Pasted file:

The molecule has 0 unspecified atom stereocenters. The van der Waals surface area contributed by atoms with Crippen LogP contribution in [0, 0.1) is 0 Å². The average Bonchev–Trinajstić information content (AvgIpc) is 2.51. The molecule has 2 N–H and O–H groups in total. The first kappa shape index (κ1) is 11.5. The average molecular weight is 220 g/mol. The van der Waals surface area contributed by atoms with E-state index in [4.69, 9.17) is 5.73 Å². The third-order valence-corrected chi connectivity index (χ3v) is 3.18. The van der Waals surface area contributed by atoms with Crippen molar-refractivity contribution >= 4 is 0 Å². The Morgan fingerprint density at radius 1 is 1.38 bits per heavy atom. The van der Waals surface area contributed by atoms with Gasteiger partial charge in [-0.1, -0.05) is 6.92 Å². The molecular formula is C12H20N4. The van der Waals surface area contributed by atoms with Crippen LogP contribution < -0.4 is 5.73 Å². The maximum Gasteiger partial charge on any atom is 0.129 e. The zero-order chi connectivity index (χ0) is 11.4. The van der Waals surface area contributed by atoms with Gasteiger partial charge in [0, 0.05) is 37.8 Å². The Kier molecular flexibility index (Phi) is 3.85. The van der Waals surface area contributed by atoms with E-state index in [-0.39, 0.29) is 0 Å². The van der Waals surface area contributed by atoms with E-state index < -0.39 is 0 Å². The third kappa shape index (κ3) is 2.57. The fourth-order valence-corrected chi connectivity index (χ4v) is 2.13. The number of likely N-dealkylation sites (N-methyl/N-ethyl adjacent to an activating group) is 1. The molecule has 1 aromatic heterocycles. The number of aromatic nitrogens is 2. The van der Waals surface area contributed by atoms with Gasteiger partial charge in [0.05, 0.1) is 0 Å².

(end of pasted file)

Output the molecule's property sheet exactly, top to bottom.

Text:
The molecule has 0 unspecified atom stereocenters. The van der Waals surface area contributed by atoms with Crippen LogP contribution in [0, 0.1) is 0 Å². The average Bonchev–Trinajstić information content (AvgIpc) is 2.51. The molecule has 2 N–H and O–H groups in total. The first kappa shape index (κ1) is 11.5. The average molecular weight is 220 g/mol. The van der Waals surface area contributed by atoms with E-state index in [4.69, 9.17) is 5.73 Å². The third-order valence-corrected chi connectivity index (χ3v) is 3.18. The van der Waals surface area contributed by atoms with Crippen molar-refractivity contribution >= 4 is 0 Å². The Morgan fingerprint density at radius 1 is 1.38 bits per heavy atom. The van der Waals surface area contributed by atoms with Gasteiger partial charge in [-0.1, -0.05) is 6.92 Å². The molecular formula is C12H20N4. The van der Waals surface area contributed by atoms with Crippen LogP contribution < -0.4 is 5.73 Å². The maximum Gasteiger partial charge on any atom is 0.129 e. The zero-order chi connectivity index (χ0) is 11.4. The van der Waals surface area contributed by atoms with Gasteiger partial charge in [0, 0.05) is 37.8 Å². The Kier molecular flexibility index (Phi) is 3.85. The van der Waals surface area contributed by atoms with E-state index in [-0.39, 0.29) is 0 Å². The van der Waals surface area contributed by atoms with E-state index < -0.39 is 0 Å². The third kappa shape index (κ3) is 2.57. The fourth-order valence-corrected chi connectivity index (χ4v) is 2.13. The number of likely N-dealkylation sites (N-methyl/N-ethyl adjacent to an activating group) is 1. The molecule has 1 aromatic heterocycles. The number of aromatic nitrogens is 2. The van der Waals surface area contributed by atoms with Gasteiger partial charge in [0.05, 0.1) is 0 Å².